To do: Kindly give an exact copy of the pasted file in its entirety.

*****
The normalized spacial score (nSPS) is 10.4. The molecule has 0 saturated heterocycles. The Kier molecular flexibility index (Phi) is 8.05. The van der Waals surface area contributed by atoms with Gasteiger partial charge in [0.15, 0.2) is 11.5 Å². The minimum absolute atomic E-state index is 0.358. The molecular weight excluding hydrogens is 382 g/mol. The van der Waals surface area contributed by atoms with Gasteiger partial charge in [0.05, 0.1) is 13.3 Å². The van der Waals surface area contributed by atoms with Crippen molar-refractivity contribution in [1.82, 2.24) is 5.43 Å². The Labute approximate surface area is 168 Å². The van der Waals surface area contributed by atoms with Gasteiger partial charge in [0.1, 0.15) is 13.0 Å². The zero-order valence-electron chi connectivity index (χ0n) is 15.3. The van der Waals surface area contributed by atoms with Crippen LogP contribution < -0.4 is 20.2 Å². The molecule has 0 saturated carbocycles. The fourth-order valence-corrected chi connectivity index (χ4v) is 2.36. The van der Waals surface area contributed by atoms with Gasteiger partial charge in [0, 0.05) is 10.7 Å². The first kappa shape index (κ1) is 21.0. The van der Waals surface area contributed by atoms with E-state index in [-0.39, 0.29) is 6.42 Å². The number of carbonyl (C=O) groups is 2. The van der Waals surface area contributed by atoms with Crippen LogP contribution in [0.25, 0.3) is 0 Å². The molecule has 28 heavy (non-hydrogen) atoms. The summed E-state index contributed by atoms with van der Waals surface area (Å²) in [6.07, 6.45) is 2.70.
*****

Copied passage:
The normalized spacial score (nSPS) is 10.4. The molecule has 0 saturated heterocycles. The Kier molecular flexibility index (Phi) is 8.05. The van der Waals surface area contributed by atoms with Gasteiger partial charge in [0.15, 0.2) is 11.5 Å². The minimum absolute atomic E-state index is 0.358. The molecular weight excluding hydrogens is 382 g/mol. The van der Waals surface area contributed by atoms with Gasteiger partial charge in [0.05, 0.1) is 13.3 Å². The van der Waals surface area contributed by atoms with Crippen molar-refractivity contribution in [1.82, 2.24) is 5.43 Å². The Labute approximate surface area is 168 Å². The van der Waals surface area contributed by atoms with Gasteiger partial charge in [0.1, 0.15) is 13.0 Å². The zero-order valence-electron chi connectivity index (χ0n) is 15.3. The van der Waals surface area contributed by atoms with Crippen LogP contribution < -0.4 is 20.2 Å². The molecule has 0 saturated carbocycles. The fourth-order valence-corrected chi connectivity index (χ4v) is 2.36. The van der Waals surface area contributed by atoms with Gasteiger partial charge in [0, 0.05) is 10.7 Å². The first kappa shape index (κ1) is 21.0. The van der Waals surface area contributed by atoms with E-state index in [-0.39, 0.29) is 6.42 Å². The number of carbonyl (C=O) groups is 2. The van der Waals surface area contributed by atoms with Crippen LogP contribution in [0.25, 0.3) is 0 Å². The molecule has 28 heavy (non-hydrogen) atoms. The summed E-state index contributed by atoms with van der Waals surface area (Å²) in [6.07, 6.45) is 2.70.